The Best of The Sundae #4

Another year has gone more or less (it’s less, but it feels like more), so it felt like a good time to look back on the past several months and go “yeah, fair enough, good job to us” and encourage you to read some of the best stuff we wrote so you can go “yeah, fair enough, good job to ye”. We’ve written about good movies and bad movies, good bands that became bad solo acts, excellent television, extremely bad people and one of the most evil corporations in the entire entertainment industry.

For our long-time readers, take a walk down memory lane. For newer readers, catch up on some of our best work. And if this is your first time here, there’s hardly a better place to find out what we’re all about. Except the previous three times we’ve done this, maybe.

Here’s the best of The Sundae so far (again again)2.

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Bad Lieutenant and the Cacophony of God

Bad Lieutenant is ninety-six minutes because there’s no way you could stand it being any longer. It’s a horrible film, and frequently hard to watch. It’s not a descent into hell; descents have forward momentum. If you’re descending into hell you can envision ascending out if it. But in Bad Lieutenant, you’re already in hell. You’re so trapped that you wonder if hell is all that’s ever existed.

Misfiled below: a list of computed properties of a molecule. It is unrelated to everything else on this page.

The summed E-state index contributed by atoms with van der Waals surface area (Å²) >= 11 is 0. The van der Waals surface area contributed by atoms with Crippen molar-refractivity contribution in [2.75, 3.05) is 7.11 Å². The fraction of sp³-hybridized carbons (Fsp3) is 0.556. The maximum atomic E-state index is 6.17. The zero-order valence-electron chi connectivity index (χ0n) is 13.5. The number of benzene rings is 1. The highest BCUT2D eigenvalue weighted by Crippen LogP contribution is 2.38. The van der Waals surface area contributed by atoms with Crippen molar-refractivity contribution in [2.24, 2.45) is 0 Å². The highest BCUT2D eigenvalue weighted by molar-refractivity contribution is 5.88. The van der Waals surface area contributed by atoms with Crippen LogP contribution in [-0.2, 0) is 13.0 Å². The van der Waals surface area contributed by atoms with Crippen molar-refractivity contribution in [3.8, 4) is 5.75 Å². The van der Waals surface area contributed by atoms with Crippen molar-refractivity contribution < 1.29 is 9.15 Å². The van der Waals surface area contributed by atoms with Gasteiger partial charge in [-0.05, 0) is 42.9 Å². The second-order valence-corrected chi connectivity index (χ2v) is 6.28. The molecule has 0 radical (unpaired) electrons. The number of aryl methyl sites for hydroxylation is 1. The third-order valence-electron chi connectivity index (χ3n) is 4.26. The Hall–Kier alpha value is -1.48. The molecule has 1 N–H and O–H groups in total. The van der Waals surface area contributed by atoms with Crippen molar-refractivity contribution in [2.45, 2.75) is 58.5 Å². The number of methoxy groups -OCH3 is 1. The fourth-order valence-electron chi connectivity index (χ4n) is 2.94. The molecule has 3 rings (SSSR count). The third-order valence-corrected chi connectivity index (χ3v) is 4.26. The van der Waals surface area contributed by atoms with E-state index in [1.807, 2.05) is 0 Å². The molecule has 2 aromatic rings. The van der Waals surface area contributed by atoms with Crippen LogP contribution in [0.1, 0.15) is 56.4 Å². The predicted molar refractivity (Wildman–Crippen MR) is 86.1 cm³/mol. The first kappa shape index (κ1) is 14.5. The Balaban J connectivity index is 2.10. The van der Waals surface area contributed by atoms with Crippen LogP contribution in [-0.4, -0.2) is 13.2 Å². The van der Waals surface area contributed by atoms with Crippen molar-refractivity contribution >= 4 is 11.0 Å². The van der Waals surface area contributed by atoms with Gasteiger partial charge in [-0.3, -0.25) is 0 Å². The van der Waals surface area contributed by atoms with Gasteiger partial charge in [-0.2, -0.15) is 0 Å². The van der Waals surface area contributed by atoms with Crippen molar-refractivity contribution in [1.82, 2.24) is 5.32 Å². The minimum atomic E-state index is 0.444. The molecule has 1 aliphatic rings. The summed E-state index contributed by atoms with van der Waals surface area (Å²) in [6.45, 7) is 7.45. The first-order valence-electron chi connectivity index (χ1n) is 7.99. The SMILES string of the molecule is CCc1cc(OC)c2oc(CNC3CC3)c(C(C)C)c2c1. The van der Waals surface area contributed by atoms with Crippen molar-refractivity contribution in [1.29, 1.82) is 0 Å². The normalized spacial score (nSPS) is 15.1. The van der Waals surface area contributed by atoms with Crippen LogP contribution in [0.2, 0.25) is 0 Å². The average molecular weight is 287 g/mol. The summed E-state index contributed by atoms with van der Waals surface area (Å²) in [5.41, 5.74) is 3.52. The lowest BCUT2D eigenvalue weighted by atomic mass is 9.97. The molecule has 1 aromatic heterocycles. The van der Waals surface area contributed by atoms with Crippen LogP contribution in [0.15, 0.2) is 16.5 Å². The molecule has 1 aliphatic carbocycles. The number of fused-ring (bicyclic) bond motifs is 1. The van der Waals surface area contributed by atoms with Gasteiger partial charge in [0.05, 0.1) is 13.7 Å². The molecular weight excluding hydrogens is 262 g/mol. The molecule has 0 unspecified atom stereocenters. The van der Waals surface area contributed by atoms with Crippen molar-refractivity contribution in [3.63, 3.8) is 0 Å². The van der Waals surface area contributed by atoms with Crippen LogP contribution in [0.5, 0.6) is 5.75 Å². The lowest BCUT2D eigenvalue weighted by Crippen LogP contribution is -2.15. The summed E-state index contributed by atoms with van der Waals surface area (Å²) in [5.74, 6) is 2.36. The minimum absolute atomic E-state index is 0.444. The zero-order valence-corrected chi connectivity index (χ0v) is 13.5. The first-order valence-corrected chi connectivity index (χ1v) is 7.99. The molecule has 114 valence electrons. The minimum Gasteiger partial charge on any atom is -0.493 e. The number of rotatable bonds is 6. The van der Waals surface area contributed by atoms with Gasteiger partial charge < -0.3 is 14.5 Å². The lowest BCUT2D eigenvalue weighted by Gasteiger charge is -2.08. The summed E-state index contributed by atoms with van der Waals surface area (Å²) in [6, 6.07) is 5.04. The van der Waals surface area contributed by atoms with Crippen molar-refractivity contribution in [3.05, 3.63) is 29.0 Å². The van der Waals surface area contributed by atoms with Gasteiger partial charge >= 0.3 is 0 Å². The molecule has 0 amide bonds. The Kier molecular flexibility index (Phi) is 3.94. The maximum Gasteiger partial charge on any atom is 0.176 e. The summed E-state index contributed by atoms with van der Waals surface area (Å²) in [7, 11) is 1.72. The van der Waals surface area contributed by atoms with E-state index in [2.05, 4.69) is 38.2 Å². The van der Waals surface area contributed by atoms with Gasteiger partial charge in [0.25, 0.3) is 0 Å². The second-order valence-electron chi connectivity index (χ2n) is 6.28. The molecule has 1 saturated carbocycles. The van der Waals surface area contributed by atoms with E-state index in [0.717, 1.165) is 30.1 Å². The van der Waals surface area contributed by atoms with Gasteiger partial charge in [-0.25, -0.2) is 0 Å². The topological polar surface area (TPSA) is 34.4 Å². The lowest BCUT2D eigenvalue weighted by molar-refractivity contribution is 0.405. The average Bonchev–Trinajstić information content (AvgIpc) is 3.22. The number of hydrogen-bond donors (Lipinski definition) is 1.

If I described the plot of Bad Lieutenant, it sounds like classic noir. Not completely – the sin and vice that would have been left implicit is rendered in full detail – but almost. Harvey Keitel plays the (unnamed) bad lieutenant, all hard liquor and harder drugs, and a hardened exterior unaffected by the crimes he investigates. He’s the cynical antihero, alienated, disaffected and corrupt. He’s hardboiled. He makes bets on a baseball match at the scene of a double murder.

Then a nun is gang-raped on the altar. The sequence is lit in red, like the fires of hell, and we see Christ on the cross, his screams of agony mixing with the young nun’s. The bad lieutenant is on the case. You imagine that he’ll devote himself to solving it, maybe going too far and bending the rules, stumbling towards some kind of redemption. That’s the plot Bad Lieutenant sets up, but doesn’t set in motion. It’s driven by the bad lieutenant himself – pulled in strange, painful directions – and he’s not a good enough person to be that kind of bad cop. He is, as Desson Howe described him in the Washington Post, just “a notch nicer than Satan.”

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